GRR

John Simister: The best Lancia Delta isn't an Integrale Evo

27th February 2017
john_simister_singer_goodwood_12062017_04.jpg John Simister

Don't meet your heroes, people sometimes advise. With cars, there are two stages to this. There are the cars you've always admired, maybe even lusted after, but didn't drive until decades after the desire had taken root. And they turned out be hopeless.

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Then there are the cars you drove when they were new, and you thought them brilliant. Many years later you drive them again. Will they rekindle the flame, or have time and the recalibration of your own standards rendered the reunion ruinous?

In this job, I meet heroes of both sorts. A Porsche 911 Turbo, late-1970s vintage, was in the first category; I had driven many other 911s old and new, but that one had evaded me until late 2015. It looked the business but I couldn't bond with it at all. You could drive a whole day on congested roads and not even realise it had a turbocharger. Unless goaded it just felt flat, in dramatic contrast with a regular 911 SC of similar age. That's one to cross off the lust list, then. 

For the same gathering of cars for a magazine feature, I drove a Lancia Delta HF Integrale, the original eight-valve version. This was a second-category hero, because back when it was new in 1988 I thought the four-wheel drive Integrale a wondrous machine: so adhesive yet so fabulously chuckable and throttle-steerable, with hardly any response lag to its searing, turbocharged pace.

I knew it would be good because I had already experienced its immediate ancestor, the Delta HF Turbo 4WD. The Integrale was really just one of those with an extra 20bhp, making 185, along with blistered wheel-arches to cover a wider track and some extra air vents. These Lancias, in the twilight of the marque's existence as a sporting proposition as well as a premium-ish one – when it still had a soul and a purpose, and the market-position clash with Alfa Romeo didn't matter – were built with rally homologation in mind, so inevitably they evolved to suit.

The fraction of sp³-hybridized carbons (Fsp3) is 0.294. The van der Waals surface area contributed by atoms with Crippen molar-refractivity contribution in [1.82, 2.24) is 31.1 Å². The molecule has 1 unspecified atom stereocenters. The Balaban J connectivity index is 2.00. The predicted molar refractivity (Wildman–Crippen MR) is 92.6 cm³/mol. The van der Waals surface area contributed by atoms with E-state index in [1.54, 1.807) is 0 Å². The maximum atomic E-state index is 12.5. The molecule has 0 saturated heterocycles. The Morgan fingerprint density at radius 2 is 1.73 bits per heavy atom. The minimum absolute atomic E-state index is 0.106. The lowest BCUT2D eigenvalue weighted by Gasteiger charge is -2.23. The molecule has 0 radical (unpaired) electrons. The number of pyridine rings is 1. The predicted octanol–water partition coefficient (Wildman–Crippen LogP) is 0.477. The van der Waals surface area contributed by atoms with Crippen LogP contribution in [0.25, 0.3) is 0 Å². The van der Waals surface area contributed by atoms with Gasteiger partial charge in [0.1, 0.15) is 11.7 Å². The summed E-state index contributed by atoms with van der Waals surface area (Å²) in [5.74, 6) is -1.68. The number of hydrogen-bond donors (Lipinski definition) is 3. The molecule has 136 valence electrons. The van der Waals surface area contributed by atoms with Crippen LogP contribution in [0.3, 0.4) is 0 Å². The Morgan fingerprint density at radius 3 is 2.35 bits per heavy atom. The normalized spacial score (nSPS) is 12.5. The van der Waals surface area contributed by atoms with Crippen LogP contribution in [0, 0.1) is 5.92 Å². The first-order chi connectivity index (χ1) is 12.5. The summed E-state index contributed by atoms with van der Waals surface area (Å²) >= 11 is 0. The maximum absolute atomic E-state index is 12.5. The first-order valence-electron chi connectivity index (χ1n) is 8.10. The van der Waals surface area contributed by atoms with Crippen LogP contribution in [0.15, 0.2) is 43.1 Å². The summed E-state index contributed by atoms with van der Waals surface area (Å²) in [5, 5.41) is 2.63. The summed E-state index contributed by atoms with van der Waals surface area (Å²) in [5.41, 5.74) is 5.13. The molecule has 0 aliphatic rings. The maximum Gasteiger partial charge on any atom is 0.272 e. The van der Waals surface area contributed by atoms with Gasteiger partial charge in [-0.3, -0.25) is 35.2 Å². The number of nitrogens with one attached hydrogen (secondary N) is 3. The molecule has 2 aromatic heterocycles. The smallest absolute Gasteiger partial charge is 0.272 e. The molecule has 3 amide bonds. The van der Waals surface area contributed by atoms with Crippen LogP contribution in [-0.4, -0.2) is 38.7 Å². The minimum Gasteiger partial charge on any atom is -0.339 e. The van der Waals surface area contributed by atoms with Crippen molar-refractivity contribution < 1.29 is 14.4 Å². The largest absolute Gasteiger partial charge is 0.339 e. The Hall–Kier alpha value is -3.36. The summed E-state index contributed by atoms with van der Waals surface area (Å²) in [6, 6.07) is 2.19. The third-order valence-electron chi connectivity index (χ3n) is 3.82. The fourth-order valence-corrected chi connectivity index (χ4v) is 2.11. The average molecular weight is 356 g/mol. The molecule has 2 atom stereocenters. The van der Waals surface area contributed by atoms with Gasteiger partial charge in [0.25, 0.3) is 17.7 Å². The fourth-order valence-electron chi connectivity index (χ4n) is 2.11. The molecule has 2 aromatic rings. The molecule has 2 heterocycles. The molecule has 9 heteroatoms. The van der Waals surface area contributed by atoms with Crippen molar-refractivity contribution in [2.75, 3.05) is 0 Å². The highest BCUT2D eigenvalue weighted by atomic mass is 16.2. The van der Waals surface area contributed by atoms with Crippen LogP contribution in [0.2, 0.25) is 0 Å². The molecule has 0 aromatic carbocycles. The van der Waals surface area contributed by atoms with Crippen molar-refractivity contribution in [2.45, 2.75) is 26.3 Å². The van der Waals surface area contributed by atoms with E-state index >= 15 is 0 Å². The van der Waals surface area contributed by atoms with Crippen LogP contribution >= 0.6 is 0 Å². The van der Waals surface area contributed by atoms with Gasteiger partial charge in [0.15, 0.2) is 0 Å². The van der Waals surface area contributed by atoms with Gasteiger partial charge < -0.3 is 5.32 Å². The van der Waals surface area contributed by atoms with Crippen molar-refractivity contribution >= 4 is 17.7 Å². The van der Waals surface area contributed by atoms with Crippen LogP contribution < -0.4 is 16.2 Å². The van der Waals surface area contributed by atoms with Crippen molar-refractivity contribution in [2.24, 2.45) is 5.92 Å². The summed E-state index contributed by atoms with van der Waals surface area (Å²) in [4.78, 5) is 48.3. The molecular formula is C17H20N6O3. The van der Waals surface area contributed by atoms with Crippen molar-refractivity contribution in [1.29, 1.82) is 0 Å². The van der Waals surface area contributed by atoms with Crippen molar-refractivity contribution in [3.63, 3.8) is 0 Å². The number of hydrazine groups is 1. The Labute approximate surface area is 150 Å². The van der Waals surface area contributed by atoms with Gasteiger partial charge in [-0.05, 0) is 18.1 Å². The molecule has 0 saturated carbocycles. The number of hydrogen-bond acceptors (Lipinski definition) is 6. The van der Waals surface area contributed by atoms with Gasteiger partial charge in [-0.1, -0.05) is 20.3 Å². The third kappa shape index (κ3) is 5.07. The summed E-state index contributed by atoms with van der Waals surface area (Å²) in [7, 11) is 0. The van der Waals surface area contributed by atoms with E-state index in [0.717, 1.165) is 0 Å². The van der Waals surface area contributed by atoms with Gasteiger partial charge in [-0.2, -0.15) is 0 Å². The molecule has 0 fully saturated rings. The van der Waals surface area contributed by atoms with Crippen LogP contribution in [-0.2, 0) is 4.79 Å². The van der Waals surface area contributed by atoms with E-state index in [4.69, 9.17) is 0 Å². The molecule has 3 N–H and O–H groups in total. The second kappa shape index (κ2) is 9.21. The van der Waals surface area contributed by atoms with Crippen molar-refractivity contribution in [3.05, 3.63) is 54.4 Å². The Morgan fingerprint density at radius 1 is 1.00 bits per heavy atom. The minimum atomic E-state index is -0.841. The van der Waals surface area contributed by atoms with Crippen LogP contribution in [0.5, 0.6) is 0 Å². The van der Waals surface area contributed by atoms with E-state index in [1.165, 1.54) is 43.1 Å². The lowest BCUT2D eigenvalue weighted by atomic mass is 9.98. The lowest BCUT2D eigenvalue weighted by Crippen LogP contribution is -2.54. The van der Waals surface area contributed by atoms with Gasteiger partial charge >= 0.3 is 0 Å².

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Shortly after the eight-valve came a 16V, its default torque split between axles now rear-biased instead the front bias of the original. It was one reason why it was a techier, more highly-strung drive, probably quicker in the right conditions and the right driver but not as friendly as the eight-valve. In the earlier car you and it were in the groove together; in the 16V, it was your wits against its wits.

Then the bodywork and wheels grew wider again, power eventually peaked at 215bhp, and in 1993 it all ended. The final Evo versions, most powerful and most aggressive of all and the least nimble to drive, are highly prized by those who assume they must be the best. Low-milers are sometimes offered for sale at six-figure prices. It's extraordinary, even allowing for all that World Rally Championship glory.

There's an emperor wearing new clothes here, in the same way, that less-exalted Integrales have too often had lower, stiffer suspension and large amounts of extra turbo boost inflicted on them: Too much of what the emperor-watchers regard as a good thing is no longer good. My memory always told me that, on the road at least, the original eight-valve Integrale, in standard factory specification, was always the nicest of the lot. Yet it has always been the cheapest because it's the least cool.

So, after a two-decade gap, I drove an eight-valve again. It was a high-miler and looked careworn, but its owner (who races) assured me it was fit. Oh, my. It was absolutely, stonkingly brilliant, even better than I remembered. It annihilated damp, sinuous roads with its quick, ultra-precise, ultra-feelsome steering telling me everything that was happening under the wheels. It was simultaneously stuck to the road and eager to flick wherever I wanted it to flick, it would even do a gentle drift under power in the friendliest, most confidence-inspiring way.

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And that twin-cam engine revved and pulled, and the seats made me smile with their diagonal rainbow-stripe fabric, and the chaotic ergonomics didn't bother me at all, and I was in love again, only more so. This is one of the greatest dynamic pleasure machines ever made.

Trouble is, they're rather rare and rust can get to them, although not to the extent you might think. Really good ones are even rarer, and you absolutely don't want a right-hand drive conversion because it won't have the quick steering rack. They are, however, still cheap for what they are, a tenth of the price – or less – of an ultimate Evo version for what, to me, is a better car.

And now I see there's one coming up for auction at Brightwells in Leominster on March 8th, nine owners and 181,000km to its name but recently loved by a respected Maserati specialist. It's surely a good one, yet the auction estimate is just £3500-£5500 which seems ludicrously cheap. Someone is going to get an outrageous bargain, it seems – or will it actually sell for much more? We'll find out soon enough.

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